Some have suggested that the “fear of the unknown” aspect of cloning mammals, though understandable, is largely unfounded. The potential benefits are numerous and outweigh the concerns brought forth by those who don’t fully understand the process or implications of cloning. Laws and regulations related to this new science will be implemented to address the ethical implications but it’s impossible to stop scientific exploration. The birth of Dolly the sheep represents the birth of a new, exciting scientific method that will change the course of medical history for the better.
The Scottish scientist Ian Wilmut of the Roslin Institute, along with his colleagues, announced on February 23, 1996 they had cloned a sheep by using a ground-technique. The method involved transplanting genetic matter from an adult sheep into a hollowed-out egg, an egg that had its nucleus removed. “The researchers fused the adult udder cell with an (egg) that was ready to be fertilized, but taken from a different sheep. The scientists had previously removed the nucleus from the (egg) using an electrical current to fuse it with the udder cell.” (Barnes, 2012). This sequence instigated cell division. The resulting embryo was then implanted into another sheep who acted as the surrogate-mother. The secret to this method’s success was making the nucleus of the donor’s udder cell “silent” so it would quit performing as it was originally intended and then reprogrammed it to act as an embryonic cell. That embryo would become Dolly; a sheep with three “mothers” involved but only related biologically to the one that donated an udder cell. Dolly shared all of the udder donor’s chromosomes but none of the host egg cell’s chromosomes. Consequently, Dolly is an exact genetic reproduction of the donor-cell sheep.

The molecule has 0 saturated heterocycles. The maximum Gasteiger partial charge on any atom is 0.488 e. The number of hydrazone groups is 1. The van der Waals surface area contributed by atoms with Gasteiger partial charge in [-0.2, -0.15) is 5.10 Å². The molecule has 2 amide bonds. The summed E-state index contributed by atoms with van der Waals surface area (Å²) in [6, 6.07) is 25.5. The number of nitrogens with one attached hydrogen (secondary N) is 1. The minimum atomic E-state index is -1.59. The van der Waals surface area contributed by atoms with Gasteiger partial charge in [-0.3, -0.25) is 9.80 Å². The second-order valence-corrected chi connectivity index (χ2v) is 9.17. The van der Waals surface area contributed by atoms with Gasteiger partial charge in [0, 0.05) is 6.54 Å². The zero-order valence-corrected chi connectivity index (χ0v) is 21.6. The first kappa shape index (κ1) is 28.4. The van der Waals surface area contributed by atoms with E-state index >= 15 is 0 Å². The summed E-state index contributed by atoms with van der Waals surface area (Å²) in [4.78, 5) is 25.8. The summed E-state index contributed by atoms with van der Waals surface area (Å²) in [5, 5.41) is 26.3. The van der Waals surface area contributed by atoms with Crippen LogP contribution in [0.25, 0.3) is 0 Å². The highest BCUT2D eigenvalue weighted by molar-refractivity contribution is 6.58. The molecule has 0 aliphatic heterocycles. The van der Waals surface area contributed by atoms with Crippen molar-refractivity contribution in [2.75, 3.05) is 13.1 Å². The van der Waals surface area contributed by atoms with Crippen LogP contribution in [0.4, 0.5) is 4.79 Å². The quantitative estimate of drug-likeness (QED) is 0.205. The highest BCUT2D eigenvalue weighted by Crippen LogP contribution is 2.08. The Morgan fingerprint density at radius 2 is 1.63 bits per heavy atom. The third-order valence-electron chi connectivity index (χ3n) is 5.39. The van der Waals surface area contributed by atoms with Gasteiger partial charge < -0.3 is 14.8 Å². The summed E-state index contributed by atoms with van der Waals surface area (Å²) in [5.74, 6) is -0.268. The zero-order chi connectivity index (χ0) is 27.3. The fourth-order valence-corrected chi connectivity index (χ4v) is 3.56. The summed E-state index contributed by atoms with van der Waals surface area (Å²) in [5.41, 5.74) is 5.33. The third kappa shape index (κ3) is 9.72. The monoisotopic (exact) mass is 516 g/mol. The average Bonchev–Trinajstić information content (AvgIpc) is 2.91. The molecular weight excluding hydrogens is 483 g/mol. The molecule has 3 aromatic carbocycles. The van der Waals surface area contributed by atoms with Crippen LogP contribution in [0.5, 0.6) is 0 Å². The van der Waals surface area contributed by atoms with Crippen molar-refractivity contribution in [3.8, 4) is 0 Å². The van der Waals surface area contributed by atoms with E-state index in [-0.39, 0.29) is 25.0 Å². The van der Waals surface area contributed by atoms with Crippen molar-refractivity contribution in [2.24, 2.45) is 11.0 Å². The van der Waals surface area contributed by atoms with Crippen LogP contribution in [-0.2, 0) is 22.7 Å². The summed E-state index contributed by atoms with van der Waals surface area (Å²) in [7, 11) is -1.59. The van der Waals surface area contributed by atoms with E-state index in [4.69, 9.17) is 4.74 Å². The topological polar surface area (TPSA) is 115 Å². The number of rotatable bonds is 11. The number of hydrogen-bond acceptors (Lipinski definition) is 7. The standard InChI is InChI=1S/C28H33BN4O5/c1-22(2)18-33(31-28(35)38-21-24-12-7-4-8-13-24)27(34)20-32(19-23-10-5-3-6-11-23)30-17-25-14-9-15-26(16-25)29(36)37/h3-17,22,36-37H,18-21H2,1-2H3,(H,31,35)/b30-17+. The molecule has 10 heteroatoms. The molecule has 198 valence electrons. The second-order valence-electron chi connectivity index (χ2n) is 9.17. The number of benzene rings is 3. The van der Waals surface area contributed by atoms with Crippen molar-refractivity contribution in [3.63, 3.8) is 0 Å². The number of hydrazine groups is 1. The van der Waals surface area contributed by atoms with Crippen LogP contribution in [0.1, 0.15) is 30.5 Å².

Previous cloning experiments that used
Dolly was not born the natural way but was cloned by using a cell extracted from another adult sheep. Mammals had been cloned before but only by using embryonic, not adult cells. The…
Cloning is a scientific research which has been central to many debates and arguments. Cloning is a process through which identical organisms are created. This is achieved through asexual reproduction in which only one parent is involved and no fusion of gametes occurs.
As it has been developed and explored, numerous conceptions have emerged regarding the relative benefits or limitations of a broad movement toward a 'created' future. In recent years, the ability to create humans has moved from the graveyards of the Victorian era to the petry dishes of modern laboratories, but the concept and the drive to build a stronger, better man continues in the form of cloning.
The author states that cloning is discouraged by various nations as cloning is against the rule of nature, which is generating humans, nurturing them and paving the way for uncertainties related with the repercussions of science. At present human population has crossed the figure of 7 billion, a huge burden on the planet.
These duplicates are then provided with favorable growth media and other conditions to proliferate. Initially, only cells were being cloned; but with the course of scientific development the scientists’ progressed unto cloning groups of cells which could be used to develop complete organs or tissues.
The technological advancement proved by the existence of Dolly represented major medical progress, a new method for curing illness. The event also caused great apprehension from those worried it may mean a future populated by human clones. The questions concerning human cloning have been a troubling topic of throughout all segments of society
The scientific term, “Cloning” is the replication of an organism such that its genetic makeup is the same and as a result,it appears as a carbon copy of its original counterpart. Clones have the same physiology, external appearance and the same genetic coding within their cells.
Cloning is performed to fulfill therapeutic objectives and therefore it is categorized as therapeutic cloning and for reproductive purposes under reproductive cloning to generate the replica of human for enhancing the number. Therapeutic cloning is emerging as an active area of research and comprise of cell cloning from the adult for therapeutic purposes.
This procedure results in creating the embryonic growth of a new organism which contains the original organism’s entire genetic code. Hundreds of cloned mammals have resulted by means of this process. “The term clone is used in many
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